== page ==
Monday, October 15, 2012

Robert Crumb was born in 1943. His father was in the U.S. Marine Corps and his mother had manic depression. He also had an older brother Charles who loved comics and became one of his biggest influences during his childhood. At first job for the American Gretings Corporation, his grotesque drawing style developed a sense of cuteness leading to his people looking like large footed pin-headed youths. Then in 1965 he started taking L.S.D. which changed the way he thought about and drew comics. During this time period he created many of his future characters including Mr. Natural, Mr. Snold, Fritz the Cat, and Angelfood McSpade. Soon after he began producing underground comics which is what he was mainly known for.
Crumbs work’s strengths are in it’s eye catching seductive imagery and easily recognized style. It intrigues the more grungy and naughty interests of the viewers that make them stop and read his work. His subject matter is also a huge strength of his work because it comments on all aspects and issues of American social life and politics during the late 1900s.  While all tiers of social America are his subjects, it's their personalities and interactions that he is really interested in. Crumb’s work is all about meaning. ALl of his work critiques the human life and societal values during the time when they are controversial. His work entitled “Whiteman” made in 1967 about a typical uptight, white American during the Nixon era who encounters a group of african americans on a way to a parade. During the course of his brief interactions with the group he is critiquing the social politics of whites and blacks as Whiteman breaks down through this confrontation.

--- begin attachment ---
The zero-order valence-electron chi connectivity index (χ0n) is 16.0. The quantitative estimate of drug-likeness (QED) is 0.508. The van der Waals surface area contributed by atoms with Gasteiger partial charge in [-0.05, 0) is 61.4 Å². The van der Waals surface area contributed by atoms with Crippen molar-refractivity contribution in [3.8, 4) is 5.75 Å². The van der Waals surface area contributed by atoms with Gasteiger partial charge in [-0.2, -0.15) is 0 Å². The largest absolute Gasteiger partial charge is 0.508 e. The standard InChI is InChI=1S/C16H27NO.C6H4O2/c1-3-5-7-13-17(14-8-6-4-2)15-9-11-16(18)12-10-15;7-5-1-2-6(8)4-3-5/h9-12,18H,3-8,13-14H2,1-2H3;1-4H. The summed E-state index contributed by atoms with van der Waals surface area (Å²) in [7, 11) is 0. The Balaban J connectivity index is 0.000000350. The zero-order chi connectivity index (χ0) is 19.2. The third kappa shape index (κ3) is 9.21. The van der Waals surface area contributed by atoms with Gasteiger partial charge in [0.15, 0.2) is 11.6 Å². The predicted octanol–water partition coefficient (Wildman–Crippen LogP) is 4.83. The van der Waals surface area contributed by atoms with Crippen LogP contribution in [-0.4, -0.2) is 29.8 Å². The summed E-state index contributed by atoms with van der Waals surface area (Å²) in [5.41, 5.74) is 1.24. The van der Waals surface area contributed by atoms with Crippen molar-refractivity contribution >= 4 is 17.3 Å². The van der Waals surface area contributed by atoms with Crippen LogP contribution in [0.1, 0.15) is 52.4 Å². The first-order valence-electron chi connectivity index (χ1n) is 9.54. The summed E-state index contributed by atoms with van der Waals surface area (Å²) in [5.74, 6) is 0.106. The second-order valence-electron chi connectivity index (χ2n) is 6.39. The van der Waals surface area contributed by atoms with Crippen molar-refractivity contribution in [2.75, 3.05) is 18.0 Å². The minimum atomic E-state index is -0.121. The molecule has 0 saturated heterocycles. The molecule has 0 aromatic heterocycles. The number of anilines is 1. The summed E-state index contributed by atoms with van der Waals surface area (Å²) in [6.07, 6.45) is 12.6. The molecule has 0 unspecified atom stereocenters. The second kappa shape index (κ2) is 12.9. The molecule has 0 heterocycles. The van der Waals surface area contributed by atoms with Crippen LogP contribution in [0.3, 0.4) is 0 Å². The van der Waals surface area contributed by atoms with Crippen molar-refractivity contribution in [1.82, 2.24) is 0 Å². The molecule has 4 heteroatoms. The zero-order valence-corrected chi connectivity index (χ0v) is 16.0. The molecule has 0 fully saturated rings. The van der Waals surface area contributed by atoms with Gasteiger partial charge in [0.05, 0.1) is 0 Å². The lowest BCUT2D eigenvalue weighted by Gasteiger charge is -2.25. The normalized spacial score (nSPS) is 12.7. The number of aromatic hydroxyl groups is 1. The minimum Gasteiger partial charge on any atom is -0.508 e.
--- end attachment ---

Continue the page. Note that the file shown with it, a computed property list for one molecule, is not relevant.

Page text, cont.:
His characters and the social settings they are in are the vehicles he uses to convey meaning. He makes his characters look out of proportion and almost ugly with side of humor. Their feet and hands are big and the women's bodies are exaggerated. However, while he had done a lot of underground comic work, he now works on some more main stream art. Recently, he finished illustrating the whole book of Genesis. Although his drawings are perhaps more mainstream in appearance, there is still an element of crudeness in his humor and imagery.

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